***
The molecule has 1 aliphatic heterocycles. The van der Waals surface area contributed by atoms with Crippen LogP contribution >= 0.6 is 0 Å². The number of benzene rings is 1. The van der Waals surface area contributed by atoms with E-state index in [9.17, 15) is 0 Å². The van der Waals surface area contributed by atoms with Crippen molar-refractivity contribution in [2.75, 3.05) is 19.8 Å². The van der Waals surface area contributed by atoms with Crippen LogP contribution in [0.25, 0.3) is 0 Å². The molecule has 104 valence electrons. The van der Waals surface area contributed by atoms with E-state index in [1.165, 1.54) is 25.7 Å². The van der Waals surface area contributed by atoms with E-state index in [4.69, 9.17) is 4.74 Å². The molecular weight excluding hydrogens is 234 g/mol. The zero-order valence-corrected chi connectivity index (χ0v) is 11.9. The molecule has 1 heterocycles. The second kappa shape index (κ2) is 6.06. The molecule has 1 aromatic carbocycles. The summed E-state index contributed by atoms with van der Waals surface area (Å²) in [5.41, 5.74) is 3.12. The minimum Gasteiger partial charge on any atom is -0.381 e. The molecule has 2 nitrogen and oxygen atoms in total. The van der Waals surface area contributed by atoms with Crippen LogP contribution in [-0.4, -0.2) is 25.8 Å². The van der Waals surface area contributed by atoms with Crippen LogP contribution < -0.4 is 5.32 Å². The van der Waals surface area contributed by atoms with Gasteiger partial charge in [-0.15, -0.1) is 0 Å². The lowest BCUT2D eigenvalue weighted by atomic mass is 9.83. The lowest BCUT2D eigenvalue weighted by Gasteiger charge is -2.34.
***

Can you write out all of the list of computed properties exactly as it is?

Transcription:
The molecule has 1 aliphatic heterocycles. The van der Waals surface area contributed by atoms with Crippen LogP contribution >= 0.6 is 0 Å². The number of benzene rings is 1. The van der Waals surface area contributed by atoms with E-state index in [9.17, 15) is 0 Å². The van der Waals surface area contributed by atoms with Crippen molar-refractivity contribution in [2.75, 3.05) is 19.8 Å². The van der Waals surface area contributed by atoms with Crippen LogP contribution in [0.25, 0.3) is 0 Å². The molecule has 104 valence electrons. The van der Waals surface area contributed by atoms with E-state index in [1.165, 1.54) is 25.7 Å². The van der Waals surface area contributed by atoms with E-state index in [4.69, 9.17) is 4.74 Å². The molecular weight excluding hydrogens is 234 g/mol. The zero-order valence-corrected chi connectivity index (χ0v) is 11.9. The molecule has 1 heterocycles. The second kappa shape index (κ2) is 6.06. The molecule has 1 aromatic carbocycles. The summed E-state index contributed by atoms with van der Waals surface area (Å²) in [5.41, 5.74) is 3.12. The minimum Gasteiger partial charge on any atom is -0.381 e. The molecule has 2 nitrogen and oxygen atoms in total. The van der Waals surface area contributed by atoms with Crippen LogP contribution in [-0.4, -0.2) is 25.8 Å². The van der Waals surface area contributed by atoms with Crippen LogP contribution < -0.4 is 5.32 Å². The van der Waals surface area contributed by atoms with Gasteiger partial charge in [-0.15, -0.1) is 0 Å². The lowest BCUT2D eigenvalue weighted by atomic mass is 9.83. The lowest BCUT2D eigenvalue weighted by Gasteiger charge is -2.34.